Publishing via Pronoun vs. Smashwords

My latest book Pieces of Trouble was the first one I had published through the relatively new Pronoun service. Here is a little comparison of my experience so far.

Pieces of Trouble, my latest Troubleshooter universe story collection, is my eighth book and the first one that I published through Pronoun. I had followed the various news around it as it promised a different kind of service from the likes of Amazon and Smashword. And I can confirm, it is a different experience. However, is it a better one?

Smashwords - HTLM at its best, functional but working. You won't find any interface sexyness here!

Smashwords - HTLM at its best, functional but working. You won't find any interface sexyness here!

Let's have a punch by punch comparison of the contender vs. the reigning champion of indie eBook publishing. Pronoun vs. Smashwords

The Service

Smashwords and Pronoun are meta publishers for eBooks. You upload your books data, cover and story file and both services do the same: publish the book on various eTailers, collecting your revenues and cutting you a single check of payment. Both services do this as advertised. Pronoun vs. Smashwords: a draw.

Preparing your Book

Both services expect your book preformatted to specifications. In both cases we are talking Word document or ePub. The services then convert the input file into the various output formats, add table of contents, integrate the cover, etc. To guide you through the process, Smashwords has a long manual that elaborately explains each step how the Word Document has to be prepared. As I did this several times in the past, I can say that there is trial and error needed to get it right. Especially when you generate the Word Doc from Scrivener and like to minimize manual formatting. Pronoun has a step by step tutorial online of about 10 steps, where most steps are not needed if you have straightforward text only prose to offer. I thought it was much faster and convenient.  Pronoun 1 : Smashwords 0

The Book Submission

Clear winner without much fanfare: Pronoun. Why? The interface and experience is much cleaner and easy to use. You have everything graphically arranged on one page and then go into each component (Upload Cover, Select Keywords, Select Genre...). The nicest part: you don't need to save anything. It simply sticks. Smashword is good old HTML form stuff, ten years ago fine. Admittedly it does the job, but Pronoun does do it with ease. Pronoun 2 : Smashwords 0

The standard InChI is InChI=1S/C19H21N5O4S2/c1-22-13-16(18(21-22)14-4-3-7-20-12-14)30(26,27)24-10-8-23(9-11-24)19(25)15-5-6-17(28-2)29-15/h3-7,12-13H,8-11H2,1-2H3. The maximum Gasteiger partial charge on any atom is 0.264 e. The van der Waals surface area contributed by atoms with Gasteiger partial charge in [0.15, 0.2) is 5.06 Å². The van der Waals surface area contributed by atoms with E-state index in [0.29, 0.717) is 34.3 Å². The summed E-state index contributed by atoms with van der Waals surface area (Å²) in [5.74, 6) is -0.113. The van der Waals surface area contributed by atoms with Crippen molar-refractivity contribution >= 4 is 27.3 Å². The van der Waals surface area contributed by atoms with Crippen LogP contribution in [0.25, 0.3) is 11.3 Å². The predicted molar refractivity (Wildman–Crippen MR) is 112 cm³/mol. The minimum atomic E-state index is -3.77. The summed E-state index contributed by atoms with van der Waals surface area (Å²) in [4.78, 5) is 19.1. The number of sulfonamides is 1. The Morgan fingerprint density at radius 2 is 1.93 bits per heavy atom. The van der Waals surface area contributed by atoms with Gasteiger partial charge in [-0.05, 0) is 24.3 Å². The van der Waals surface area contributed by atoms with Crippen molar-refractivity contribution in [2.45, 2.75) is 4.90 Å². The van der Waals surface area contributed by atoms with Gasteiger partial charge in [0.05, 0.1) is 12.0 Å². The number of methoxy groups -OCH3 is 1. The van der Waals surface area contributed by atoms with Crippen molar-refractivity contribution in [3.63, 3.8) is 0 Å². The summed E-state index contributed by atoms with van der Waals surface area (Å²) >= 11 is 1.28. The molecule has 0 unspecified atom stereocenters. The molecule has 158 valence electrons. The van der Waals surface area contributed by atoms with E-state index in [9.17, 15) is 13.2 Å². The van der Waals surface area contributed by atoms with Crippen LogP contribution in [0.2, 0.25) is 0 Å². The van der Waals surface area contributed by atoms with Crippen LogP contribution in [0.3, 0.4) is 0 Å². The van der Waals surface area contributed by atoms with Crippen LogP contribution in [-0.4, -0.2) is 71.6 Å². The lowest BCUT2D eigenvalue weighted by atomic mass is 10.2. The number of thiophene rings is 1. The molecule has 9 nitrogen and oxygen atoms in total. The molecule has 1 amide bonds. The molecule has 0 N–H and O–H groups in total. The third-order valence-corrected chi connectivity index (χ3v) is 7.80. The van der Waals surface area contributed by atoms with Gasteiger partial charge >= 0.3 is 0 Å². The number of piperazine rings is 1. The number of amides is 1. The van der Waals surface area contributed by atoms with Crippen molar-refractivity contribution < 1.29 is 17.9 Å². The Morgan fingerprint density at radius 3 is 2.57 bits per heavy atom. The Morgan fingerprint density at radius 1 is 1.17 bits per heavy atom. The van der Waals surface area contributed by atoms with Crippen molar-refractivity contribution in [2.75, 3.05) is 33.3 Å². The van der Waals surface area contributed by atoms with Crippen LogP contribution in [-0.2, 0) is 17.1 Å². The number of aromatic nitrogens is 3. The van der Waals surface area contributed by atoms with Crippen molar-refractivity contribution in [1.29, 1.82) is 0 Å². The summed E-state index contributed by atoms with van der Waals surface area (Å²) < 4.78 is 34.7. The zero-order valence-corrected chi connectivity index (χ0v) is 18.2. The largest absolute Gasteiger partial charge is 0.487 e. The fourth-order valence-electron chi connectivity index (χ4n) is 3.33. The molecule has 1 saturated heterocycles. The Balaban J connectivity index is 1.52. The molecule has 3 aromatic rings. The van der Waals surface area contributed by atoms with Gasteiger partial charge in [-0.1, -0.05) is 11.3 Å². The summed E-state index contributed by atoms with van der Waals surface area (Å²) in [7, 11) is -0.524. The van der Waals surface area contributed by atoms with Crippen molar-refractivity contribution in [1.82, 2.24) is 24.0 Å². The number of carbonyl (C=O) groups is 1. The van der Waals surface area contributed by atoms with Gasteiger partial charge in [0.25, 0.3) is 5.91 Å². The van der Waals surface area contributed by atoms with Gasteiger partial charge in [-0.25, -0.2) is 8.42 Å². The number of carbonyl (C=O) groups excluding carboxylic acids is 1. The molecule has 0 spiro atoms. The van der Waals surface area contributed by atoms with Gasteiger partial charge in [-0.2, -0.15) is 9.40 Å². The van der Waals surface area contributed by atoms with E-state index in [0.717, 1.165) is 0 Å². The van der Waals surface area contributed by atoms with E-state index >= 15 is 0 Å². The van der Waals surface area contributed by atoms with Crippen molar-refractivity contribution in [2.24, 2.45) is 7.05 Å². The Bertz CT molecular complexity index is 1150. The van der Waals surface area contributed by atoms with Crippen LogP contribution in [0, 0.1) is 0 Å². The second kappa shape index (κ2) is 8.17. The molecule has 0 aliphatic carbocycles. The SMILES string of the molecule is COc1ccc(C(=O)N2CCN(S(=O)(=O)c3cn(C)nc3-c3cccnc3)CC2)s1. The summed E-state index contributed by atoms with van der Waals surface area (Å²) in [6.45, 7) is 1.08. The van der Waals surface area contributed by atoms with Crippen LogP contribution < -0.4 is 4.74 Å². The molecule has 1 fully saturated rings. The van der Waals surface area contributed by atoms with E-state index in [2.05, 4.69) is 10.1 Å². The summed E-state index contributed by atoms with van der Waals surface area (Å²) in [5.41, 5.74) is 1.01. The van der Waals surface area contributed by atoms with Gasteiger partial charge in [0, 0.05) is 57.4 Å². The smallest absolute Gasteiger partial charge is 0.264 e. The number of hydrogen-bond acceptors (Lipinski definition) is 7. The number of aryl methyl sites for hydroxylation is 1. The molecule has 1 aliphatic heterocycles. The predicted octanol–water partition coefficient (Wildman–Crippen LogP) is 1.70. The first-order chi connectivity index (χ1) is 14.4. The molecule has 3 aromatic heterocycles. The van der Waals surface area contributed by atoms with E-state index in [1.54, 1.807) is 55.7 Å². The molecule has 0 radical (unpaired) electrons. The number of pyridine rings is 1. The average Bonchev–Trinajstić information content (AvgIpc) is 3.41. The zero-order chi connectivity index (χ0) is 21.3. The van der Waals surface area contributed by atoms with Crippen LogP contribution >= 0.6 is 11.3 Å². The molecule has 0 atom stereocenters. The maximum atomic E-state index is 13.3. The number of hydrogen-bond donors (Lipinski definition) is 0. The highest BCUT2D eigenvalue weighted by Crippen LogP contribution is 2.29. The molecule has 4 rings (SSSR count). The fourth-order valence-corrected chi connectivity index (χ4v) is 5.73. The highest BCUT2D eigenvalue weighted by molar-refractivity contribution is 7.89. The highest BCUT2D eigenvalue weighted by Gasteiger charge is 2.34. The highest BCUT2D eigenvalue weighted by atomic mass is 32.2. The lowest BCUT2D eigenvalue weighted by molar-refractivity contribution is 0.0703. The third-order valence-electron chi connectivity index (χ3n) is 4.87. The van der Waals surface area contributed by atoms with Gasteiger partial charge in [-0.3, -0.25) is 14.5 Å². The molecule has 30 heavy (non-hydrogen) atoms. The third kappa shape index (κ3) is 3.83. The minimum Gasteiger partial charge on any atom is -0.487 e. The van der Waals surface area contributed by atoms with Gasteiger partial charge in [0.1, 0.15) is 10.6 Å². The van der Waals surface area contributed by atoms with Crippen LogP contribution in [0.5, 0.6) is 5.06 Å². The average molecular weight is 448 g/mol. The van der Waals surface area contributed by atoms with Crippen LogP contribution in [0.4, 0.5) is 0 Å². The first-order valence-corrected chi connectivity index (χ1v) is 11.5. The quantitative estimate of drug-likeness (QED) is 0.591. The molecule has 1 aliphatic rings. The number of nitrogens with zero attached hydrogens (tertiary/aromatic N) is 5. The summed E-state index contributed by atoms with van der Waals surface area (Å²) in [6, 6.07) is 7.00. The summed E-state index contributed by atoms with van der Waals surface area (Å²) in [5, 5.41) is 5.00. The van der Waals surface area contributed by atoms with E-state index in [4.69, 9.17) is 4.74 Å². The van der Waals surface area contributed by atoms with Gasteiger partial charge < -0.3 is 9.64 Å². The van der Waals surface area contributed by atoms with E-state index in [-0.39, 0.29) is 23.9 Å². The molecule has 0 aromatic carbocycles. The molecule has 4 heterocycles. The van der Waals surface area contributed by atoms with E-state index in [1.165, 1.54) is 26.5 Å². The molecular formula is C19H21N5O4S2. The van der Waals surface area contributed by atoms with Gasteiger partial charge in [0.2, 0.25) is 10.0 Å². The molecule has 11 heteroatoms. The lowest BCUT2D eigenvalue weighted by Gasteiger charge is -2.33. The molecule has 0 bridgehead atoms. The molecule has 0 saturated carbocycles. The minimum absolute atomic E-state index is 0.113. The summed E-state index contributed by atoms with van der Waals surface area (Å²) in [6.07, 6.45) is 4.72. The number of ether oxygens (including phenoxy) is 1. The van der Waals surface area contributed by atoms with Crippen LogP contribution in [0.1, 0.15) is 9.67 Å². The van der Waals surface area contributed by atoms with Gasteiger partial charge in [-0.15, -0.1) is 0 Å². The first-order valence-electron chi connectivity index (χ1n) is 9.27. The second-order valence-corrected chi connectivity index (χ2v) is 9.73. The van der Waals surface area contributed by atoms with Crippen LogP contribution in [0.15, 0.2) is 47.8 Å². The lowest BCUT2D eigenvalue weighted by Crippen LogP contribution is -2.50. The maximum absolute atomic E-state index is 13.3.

Sales Channels

Not the most unimportant topic. Interface and ease of use is one thing, but the main reason why you do it is to get published on Amazon, iTunes, Google Play and likes. And you do with both services. However, Pronoun is limited to a handful of outlets whereas Smashword offers a lot more. Although in all fairness, Pronoun covers the most important ones with Amazon, Google, Kobo, iTunes and B&N. Pronoun isslightly faster in the channel publishing, Kobo was there within a day and the rest of the pack followed a day (Pronoun estimates 3-5 days, so they overdelivered). Smashwords first needs to go into a premium status in order to qualify for publishing outside of the Smashword store. Despite this, due to sheer quantity of channels, Smashword is the clear winner here. Pronoun 2 : Smashwords 1


Pronoun goes graphic and modern with a one-page design - scrolling down shows your catalogue.

Pronoun goes graphic and modern with a one-page design - scrolling down shows your catalogue.

On the Money

Well, it's out there and it sells. What is my cut? I might take an unconventional approach here when I say: it does not matter. If you areJohn Grisham going Indie to sell your latest The Firm sequel a million times, yes, then it means the difference of a house in Missouri or an estate on Long Island. But as an Indie author with few hundred or thousand copies sold, reach is more important than the money. Pronoun is overall a few percentage points better than Smashwords, but that does not really matter in the long run. Payout is working via (Pronoun) or direct deposit (Smashwords), both easy ways to receive it. Draw again. Pronoun 3 : Smashwords 2.

The Goodies

Smashwords has a nice author portrait page where you can present your catalogue, your photo, and create a tailored author interview. Nice, but the sale happens elsewhere. Pronoun's major goodie beside the aforementioned interface is definitely the formating options for the eBook where you can choose from currently four options that play with fonts and heading format for your otherwise usually blandly formatted eBook. That is a great feature. Well deserved point for Pronoun. Pronoun 4 : Smashwords 2

Promotion of your Book

Both services are pretty weak on this. Smashword has no tools around promotion at all, so an easy point for Pronoun which offers some sort of ranking within the Amazon catalogue, which I did not really understand. Bascially it analyses your search terms and your category and tells you how relevant the category is and where your book would be positioned. Sounds interesting, but I am not sure that it really has the effect of selling more books. Pronoun gives some tips how to get reviews and generate buzz, but it is not really helping. I am still waiting for a publishing promotion service that really works and really generates buzz and revenue for new authors. Another draw. Pronoun 5 : Smashwords 2

So, what's the result? Clear winner is Pronoun. Would I consider using Pronoun again? Yes.